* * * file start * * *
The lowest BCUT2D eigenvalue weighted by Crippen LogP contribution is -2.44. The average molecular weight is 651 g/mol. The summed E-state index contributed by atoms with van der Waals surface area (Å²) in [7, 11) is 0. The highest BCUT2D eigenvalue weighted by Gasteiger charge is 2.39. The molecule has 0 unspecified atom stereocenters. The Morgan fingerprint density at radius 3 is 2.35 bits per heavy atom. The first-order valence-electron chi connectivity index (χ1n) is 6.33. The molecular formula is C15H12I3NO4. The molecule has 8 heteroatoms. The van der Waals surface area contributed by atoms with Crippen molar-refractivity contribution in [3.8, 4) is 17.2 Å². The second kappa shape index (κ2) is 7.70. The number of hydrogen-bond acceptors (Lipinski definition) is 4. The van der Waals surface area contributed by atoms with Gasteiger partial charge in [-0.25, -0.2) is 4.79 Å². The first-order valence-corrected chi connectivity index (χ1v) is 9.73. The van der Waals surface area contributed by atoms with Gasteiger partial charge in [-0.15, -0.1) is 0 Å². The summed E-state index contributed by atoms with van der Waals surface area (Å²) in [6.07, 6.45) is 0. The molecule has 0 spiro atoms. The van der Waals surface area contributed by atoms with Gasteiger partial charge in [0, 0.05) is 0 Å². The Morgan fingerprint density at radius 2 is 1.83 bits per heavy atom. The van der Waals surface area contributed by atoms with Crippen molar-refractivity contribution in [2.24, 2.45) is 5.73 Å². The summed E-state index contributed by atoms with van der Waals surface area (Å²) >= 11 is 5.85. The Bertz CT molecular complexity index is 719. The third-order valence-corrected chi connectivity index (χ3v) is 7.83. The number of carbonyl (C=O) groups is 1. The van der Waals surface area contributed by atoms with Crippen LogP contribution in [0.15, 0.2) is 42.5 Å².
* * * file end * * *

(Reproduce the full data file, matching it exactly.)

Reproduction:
The lowest BCUT2D eigenvalue weighted by Crippen LogP contribution is -2.44. The average molecular weight is 651 g/mol. The summed E-state index contributed by atoms with van der Waals surface area (Å²) in [7, 11) is 0. The highest BCUT2D eigenvalue weighted by Gasteiger charge is 2.39. The molecule has 0 unspecified atom stereocenters. The Morgan fingerprint density at radius 3 is 2.35 bits per heavy atom. The first-order valence-electron chi connectivity index (χ1n) is 6.33. The molecular formula is C15H12I3NO4. The molecule has 8 heteroatoms. The van der Waals surface area contributed by atoms with Crippen molar-refractivity contribution in [3.8, 4) is 17.2 Å². The second kappa shape index (κ2) is 7.70. The number of hydrogen-bond acceptors (Lipinski definition) is 4. The van der Waals surface area contributed by atoms with Gasteiger partial charge in [-0.25, -0.2) is 4.79 Å². The first-order valence-corrected chi connectivity index (χ1v) is 9.73. The van der Waals surface area contributed by atoms with Gasteiger partial charge in [-0.15, -0.1) is 0 Å². The summed E-state index contributed by atoms with van der Waals surface area (Å²) in [6.07, 6.45) is 0. The molecule has 0 spiro atoms. The van der Waals surface area contributed by atoms with Gasteiger partial charge in [0, 0.05) is 0 Å². The Morgan fingerprint density at radius 2 is 1.83 bits per heavy atom. The van der Waals surface area contributed by atoms with Crippen molar-refractivity contribution in [2.24, 2.45) is 5.73 Å². The summed E-state index contributed by atoms with van der Waals surface area (Å²) >= 11 is 5.85. The Bertz CT molecular complexity index is 719. The third-order valence-corrected chi connectivity index (χ3v) is 7.83. The number of carbonyl (C=O) groups is 1. The van der Waals surface area contributed by atoms with Crippen LogP contribution in [0.15, 0.2) is 42.5 Å².